Schmidt was giving a speech in Berlin, outlining the competitive landscape, and explaining why Google shouldn’t be regulated as the “gatekeeper” of the Internet.
Google has been under fire from regulators in the EU, where critics have accused it of having too much power. Schmidt, however, took the opportunity to deflect the blame on companies like Amazon and Facebook, who he claims are just as powerful.
In the same speech, Schmidt also calls out businesses like Yelp and TripAdvisor, who have claimed that the Google’s “monopoly” is hurting their businesses. But Schmidt points out that the amount of traffic to their websites has increased significantly thanks to Google searches.
Amazon may be Google’s biggest competition, but the e-commerce site is also their best customer. Amazon was the biggest spender on Google search ads last year in the U.S., spending $157.7 million.
Unsurprisingly, Google is taking notes on its competition. They’ve recently been updating and improving the content marketing of their product listing ads, making them more appealing for shopping, and essentially more Amazon-like. The more features Google offers, like product descriptions and reviews, the less likely shoppers are to start their shopping intuitively on Amazon, unless they’re already Amazon regulars.
The business of search engines is important to more than just the engines themselves, or the users. Search engine optimization is becoming an increasingly important part of online marketing, with companies finding that developing quality offsite and linking it back to their website makes the website looks more relevant to Google, and increases search engine ranking and overall traffic. A study by OutBrain shows that search engines are the #1 driver of traffic to content websites.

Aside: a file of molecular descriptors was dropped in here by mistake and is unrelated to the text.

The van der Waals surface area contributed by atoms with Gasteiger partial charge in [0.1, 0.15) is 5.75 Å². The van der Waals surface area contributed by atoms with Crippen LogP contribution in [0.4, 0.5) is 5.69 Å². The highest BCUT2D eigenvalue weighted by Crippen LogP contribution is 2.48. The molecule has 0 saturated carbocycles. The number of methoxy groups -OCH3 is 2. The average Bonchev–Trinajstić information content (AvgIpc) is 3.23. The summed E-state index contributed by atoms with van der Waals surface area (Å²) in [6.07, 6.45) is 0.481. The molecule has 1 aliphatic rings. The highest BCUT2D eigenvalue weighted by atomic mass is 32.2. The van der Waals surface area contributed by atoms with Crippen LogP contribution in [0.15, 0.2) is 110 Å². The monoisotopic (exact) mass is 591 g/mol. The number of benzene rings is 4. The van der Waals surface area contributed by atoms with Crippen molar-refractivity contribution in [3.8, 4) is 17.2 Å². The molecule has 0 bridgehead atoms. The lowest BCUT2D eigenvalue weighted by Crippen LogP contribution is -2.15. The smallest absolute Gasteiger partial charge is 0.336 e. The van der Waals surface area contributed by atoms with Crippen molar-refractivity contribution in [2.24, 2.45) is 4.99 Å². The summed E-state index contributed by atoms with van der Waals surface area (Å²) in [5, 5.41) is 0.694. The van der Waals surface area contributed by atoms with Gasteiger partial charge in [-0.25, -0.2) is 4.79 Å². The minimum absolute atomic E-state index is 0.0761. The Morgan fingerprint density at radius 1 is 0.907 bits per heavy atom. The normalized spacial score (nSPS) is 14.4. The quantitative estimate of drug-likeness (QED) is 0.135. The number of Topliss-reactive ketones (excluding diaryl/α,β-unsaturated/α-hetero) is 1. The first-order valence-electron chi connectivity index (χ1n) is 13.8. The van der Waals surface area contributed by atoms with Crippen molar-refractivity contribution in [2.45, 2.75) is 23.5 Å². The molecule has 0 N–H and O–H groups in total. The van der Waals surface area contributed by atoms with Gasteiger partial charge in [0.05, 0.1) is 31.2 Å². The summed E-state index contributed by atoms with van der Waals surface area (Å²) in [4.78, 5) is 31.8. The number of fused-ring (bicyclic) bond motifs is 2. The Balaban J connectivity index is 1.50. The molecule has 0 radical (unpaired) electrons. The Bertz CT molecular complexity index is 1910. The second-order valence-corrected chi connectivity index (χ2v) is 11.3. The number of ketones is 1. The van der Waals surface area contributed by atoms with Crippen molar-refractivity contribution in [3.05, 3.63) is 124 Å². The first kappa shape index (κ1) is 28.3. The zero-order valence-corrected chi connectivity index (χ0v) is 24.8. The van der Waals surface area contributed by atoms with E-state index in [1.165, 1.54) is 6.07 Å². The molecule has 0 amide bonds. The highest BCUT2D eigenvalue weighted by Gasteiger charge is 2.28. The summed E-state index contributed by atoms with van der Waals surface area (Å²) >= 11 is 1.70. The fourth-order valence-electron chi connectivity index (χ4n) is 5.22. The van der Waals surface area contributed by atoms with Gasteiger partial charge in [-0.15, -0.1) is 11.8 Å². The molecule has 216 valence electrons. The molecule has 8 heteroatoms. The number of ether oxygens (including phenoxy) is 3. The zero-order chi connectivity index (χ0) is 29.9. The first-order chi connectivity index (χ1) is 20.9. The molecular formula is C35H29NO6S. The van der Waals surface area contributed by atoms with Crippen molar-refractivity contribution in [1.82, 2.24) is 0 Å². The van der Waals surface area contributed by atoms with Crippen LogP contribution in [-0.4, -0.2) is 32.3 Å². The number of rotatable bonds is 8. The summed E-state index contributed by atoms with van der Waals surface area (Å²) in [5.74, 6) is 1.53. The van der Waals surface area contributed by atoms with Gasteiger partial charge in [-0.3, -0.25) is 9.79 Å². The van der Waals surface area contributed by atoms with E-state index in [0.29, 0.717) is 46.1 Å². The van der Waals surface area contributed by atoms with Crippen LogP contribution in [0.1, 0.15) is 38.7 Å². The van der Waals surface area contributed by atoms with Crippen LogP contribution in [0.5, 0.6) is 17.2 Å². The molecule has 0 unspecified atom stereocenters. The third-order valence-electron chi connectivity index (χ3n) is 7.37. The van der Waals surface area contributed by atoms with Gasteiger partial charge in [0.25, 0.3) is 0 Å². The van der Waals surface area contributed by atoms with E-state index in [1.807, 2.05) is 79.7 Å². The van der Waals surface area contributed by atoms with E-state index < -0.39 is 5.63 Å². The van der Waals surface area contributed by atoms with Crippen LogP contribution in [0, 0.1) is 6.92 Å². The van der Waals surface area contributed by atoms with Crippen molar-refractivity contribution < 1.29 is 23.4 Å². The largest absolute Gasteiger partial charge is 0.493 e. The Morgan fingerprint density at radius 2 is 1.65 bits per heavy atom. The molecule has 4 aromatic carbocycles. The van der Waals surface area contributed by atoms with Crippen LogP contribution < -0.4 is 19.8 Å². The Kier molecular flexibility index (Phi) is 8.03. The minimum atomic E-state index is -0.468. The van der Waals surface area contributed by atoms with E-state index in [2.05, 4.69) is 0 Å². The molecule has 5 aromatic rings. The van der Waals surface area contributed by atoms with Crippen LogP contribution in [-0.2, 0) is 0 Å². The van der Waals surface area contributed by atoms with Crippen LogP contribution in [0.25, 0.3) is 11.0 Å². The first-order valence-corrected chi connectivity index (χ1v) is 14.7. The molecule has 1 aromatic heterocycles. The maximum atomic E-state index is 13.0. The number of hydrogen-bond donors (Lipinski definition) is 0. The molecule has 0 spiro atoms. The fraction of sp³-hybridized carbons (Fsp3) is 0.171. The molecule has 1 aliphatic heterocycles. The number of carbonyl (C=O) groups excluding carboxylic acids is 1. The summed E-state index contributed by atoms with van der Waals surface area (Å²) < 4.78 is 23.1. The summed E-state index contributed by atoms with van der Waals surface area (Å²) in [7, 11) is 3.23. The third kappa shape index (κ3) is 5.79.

Schmidt explained that Google works very differently than other companies that have been called gatekeepers, and regulated as such, because “no one is stuck with Google:”
“…while we’re undoubtedly an important part of the Internet — and the key player in search — information discovery comes in all shapes and sizes because there are many windows onto the web.”
It’s no secret that energy efficiency is becoming one of the biggest concerns in the auto industry today. But even though industry experts have often noted that public transportation is significantly more environmentally friendly than driving individual cars, rarely do we see headlines discussing technological advancements that have made, and will continue to make, public transportation even more efficient than before — until now, that is.